Bathshack Antrim Senior Hurling Championship final: Cuchullain’s Dunloy 1-20 Ruairi Og Cushendall 2-11
THROUGH the thick green haze of flares, the Dunloy players celebrated a magnificent four Antrim championships in-a-row at Corrigan Park yesterday afternoon, matching the feat of the Cuchullain’s of the early ‘Noughties’.
Unlike their last two final victories over Loughgiel Shamrocks (2020) and O’Donovan Rossa (2021), Dunloy were pushed all the way by Cushendall who mounted a brilliant challenge from start to finish.
But in the final seven or eight minutes, Dunloy’s class told with first half substitute Chrissy McMahon netting in stoppage-time for Gregory O’Kane’s men to push their advantage out to six points.
Cormac McClafferty and Sean McAfee grabbed a goal apiece for Cushendall at the start and end of an enthralling first half, but in the final analysis Dunloy’s superior finishing ability was the difference between the sides.
Keelan Molloy hit three points from play, all at crucial times for Dunloy.
Away from the celebratory hub at pitch-side, Molloy joked he was looking forward to the Tuesday club this year more than the Monday club.
Leaning against the fence at the edge of the pitch and looking exhausted, Paul ‘Shorty’ Shiels sighed: “That was brutal out there, really, really tough.”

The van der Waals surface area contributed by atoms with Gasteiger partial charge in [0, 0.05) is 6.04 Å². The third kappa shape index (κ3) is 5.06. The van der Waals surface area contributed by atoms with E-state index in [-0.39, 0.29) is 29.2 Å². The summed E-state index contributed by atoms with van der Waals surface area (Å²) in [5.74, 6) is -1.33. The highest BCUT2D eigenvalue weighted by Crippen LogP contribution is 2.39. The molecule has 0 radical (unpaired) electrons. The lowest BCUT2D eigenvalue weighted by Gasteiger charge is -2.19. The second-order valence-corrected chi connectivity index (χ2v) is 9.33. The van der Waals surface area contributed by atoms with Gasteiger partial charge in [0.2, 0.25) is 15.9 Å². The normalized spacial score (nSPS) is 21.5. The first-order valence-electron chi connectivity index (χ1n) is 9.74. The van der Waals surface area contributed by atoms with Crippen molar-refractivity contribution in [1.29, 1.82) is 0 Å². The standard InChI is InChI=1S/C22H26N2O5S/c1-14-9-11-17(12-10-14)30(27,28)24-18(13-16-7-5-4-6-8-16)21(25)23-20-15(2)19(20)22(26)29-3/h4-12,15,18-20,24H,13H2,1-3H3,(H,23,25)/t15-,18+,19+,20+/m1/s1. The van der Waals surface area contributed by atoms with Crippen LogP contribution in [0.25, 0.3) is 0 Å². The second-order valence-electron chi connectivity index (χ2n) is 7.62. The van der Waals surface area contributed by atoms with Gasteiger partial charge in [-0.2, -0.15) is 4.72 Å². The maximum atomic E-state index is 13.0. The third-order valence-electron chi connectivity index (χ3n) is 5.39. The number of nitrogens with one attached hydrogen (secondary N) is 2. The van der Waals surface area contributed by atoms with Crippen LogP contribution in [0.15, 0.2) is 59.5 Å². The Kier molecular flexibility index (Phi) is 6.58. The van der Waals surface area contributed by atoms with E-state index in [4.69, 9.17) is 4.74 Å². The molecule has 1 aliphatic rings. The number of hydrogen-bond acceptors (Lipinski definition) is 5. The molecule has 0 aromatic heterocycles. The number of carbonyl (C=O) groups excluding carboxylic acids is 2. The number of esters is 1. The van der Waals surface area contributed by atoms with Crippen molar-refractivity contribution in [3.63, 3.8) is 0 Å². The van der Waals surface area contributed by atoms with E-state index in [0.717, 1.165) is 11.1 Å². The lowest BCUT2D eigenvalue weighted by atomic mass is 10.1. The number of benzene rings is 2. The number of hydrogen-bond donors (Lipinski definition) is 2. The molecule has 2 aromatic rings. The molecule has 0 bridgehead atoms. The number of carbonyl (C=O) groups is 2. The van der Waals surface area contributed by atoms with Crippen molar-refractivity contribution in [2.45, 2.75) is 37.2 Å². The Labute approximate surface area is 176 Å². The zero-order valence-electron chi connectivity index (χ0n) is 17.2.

On the sideline, Gregory O’Kane lived every second of this final and wasn’t in the least bit surprised by the extent to which his Dunloy side were tested by their rivals.
“We were pushed every road – physically, mentally, the game going away from us, backs-to-the-wall, there were bodies on the line, you were looking at it, players are dying on the ball and you’re thinking: Where are they getting it from? It was a pleasure to watch.”
Dunloy will have to wait seven weeks before they take on the winners of Slaughtneil and Portaferry in the Ulster final on December 4.
While his players will enjoy some down time over the next few days, O’Kane has his own perfect Monday planned.
“Well, family is everything,” he said.
“In life, everything goes back to family. Tomorrow you’ll probably see me on Portrush strand, me and the wife and the dogs, the kids will be at school.
“We’ll chill out and have a cup of coffee, look into the sea and think we’re in a fantastic place. Life is about the small things.”